With 24MP, the RX1R offers a higher resolution than the E-PM1 (12.2MP), but the RX1R nevertheless has larger individual pixels (pixel pitch of 5.97μm versus 4.29μm for the E-PM1) due to its larger sensor. Moreover, the RX1R is a somewhat more recent model (by 1 year and 11 months) than the E-PM1, and its sensor might have benefitted from technological advances during this time that further enhance the light gathering capacity of its pixel-units. Coming back to sensor resolution, it should be mentioned that the RX1R has no anti-alias filter installed, so that it can capture all the detail its sensor resolves.

The resolution advantage of the Sony RX1R implies greater flexibility for cropping images or the possibility to print larger pictures. The maximum print size of the RX1R for good quality output (200 dots per inch) amounts to 30 x 20 inch or 76.2 x 50.8 cm, for very good quality (250 dpi) 24 x 16 inch or 61 x 40.6 cm, and for excellent quality (300 dpi) 20 x 13.3 inch or 50.8 x 33.9 cm. The corresponding values for the Olympus E-PM1 are 20.2 x 15.1 inch or 51.2 x 38.4 cm for good quality, 16.1 x 12.1 inch or 41 x 30.7 cm for very good quality, and 13.4 x 10.1 inch or 34.1 x 25.6 cm for excellent quality prints.

The Olympus PEN E-PM1 has a native sensitivity range from ISO 100 to ISO 12800. The corresponding ISO settings for the Sony Cyber-shot DSC-RX1R are ISO 100 to ISO 25600, with the possibility to increase the ISO range to 50-102400.

E-PM1 versus RX1R MP

Since 2007, DXO Mark has published sensor performance measurements that have been derived using a consistent methodology. This service determines an overall sensor rating, as well as sub-scores for low-light sensitivity ("DXO Sports"), dynamic range ("DXO Landscape"), and color depth ("DXO Portrait"). Of the two cameras under consideration, the RX1R offers substantially better image quality than the E-PM1 (overall score 39 points higher). The advantage is based on 4 bits higher color depth, 3.3 EV in additional dynamic range, and 2.3 stops in additional low light sensitivity. The following table provides an overview of the physical sensor characteristics, as well as the sensor quality measurements for a selection of comparators.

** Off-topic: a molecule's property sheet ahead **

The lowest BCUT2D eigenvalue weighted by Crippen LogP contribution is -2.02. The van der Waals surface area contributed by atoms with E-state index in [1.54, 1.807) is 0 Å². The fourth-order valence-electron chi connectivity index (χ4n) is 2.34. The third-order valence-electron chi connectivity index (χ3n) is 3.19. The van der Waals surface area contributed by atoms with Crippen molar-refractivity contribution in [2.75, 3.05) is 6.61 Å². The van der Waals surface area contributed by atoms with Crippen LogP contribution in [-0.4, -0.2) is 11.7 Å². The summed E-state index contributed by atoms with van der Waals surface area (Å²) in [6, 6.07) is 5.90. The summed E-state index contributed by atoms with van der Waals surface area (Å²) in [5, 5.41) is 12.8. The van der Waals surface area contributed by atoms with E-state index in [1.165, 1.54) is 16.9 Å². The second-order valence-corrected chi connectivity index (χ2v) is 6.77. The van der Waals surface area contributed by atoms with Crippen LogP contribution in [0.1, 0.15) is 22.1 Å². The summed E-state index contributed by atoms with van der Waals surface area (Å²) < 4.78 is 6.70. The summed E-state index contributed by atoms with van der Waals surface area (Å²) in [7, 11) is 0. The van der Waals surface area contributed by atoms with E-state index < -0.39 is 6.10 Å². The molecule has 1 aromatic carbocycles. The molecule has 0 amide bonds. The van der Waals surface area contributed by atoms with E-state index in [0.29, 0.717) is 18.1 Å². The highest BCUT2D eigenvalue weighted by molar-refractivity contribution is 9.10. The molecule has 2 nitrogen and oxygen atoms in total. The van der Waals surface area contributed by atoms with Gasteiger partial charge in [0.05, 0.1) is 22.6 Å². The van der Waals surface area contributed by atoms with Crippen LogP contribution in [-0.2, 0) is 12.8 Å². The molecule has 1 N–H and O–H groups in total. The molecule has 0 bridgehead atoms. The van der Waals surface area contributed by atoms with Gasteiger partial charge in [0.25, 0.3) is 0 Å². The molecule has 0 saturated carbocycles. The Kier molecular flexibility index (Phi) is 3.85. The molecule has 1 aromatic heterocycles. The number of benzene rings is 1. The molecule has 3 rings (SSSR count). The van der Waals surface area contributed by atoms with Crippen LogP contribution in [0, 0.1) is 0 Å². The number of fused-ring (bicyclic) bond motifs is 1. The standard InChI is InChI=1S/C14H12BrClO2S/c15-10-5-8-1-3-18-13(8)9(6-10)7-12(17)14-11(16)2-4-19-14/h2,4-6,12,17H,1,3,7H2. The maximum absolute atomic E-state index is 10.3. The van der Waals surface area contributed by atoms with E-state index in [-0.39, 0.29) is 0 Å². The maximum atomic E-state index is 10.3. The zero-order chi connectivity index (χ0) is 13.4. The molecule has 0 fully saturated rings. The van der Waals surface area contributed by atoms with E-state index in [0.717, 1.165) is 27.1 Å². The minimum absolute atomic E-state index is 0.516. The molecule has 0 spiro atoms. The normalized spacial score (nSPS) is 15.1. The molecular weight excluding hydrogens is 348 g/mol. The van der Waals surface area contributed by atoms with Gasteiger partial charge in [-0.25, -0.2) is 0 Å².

Sensor Characteristics
  Camera
Model
Sensor
Class
Resolution
(MP)
Horiz.
Pixels
Vert.
Pixels
Video
Format
DXO
Portrait
DXO
Landscape
DXO
Sports
DXO
Overall
Camera
Model
 
Olympus E-PM1» Four Thirds 12.2 4032 30241080/60i21.010.349952Olympus E-PM1
 
Sony RX1R« Full Frame 24.0 6000 40001080/60p25.013.6253791Sony RX1R
 
Leica X Typ 113« » APS-C 16.1 4928 32641080/30p----Leica X Typ 113
 
Olympus E-PL5« » Four Thirds 15.9 4608 34561080/30p22.812.388972Olympus E-PL5
 
Olympus E-PM2« » Four Thirds 15.9 4608 34561080/30p22.712.293272Olympus E-PM2
 
Olympus E-P3« » Four Thirds 12.2 4032 30241080/60i20.810.153651Olympus E-P3
 
Olympus E-PL2« » Four Thirds 12.2 4032 3024720/30p21.410.257355Olympus E-PL2
 
Olympus E-PL3« » Four Thirds 12.2 4032 30241080/60i20.910.349952Olympus E-PL3
 
Olympus E-PL1« » Four Thirds 12.2 4032 3024720/30p21.510.148754Olympus E-PL1
 
Panasonic GF5« » Four Thirds 12.0 4000 30001080/60i21.411.661861Panasonic GF5
 
Panasonic GF3« » Four Thirds 12.0 4000 30001080/60i20.610.045849Panasonic GF3
 
Panasonic G2« » Four Thirds 12.0 4000 3000720/30p21.210.349353Panasonic G2
 
Panasonic GF2« » Four Thirds 12.0 4000 30001080/60i21.210.350654Panasonic GF2
 
Sony RX1R II« » Full Frame 42.2 7952 53041080/60p25.813.9320497Sony RX1R II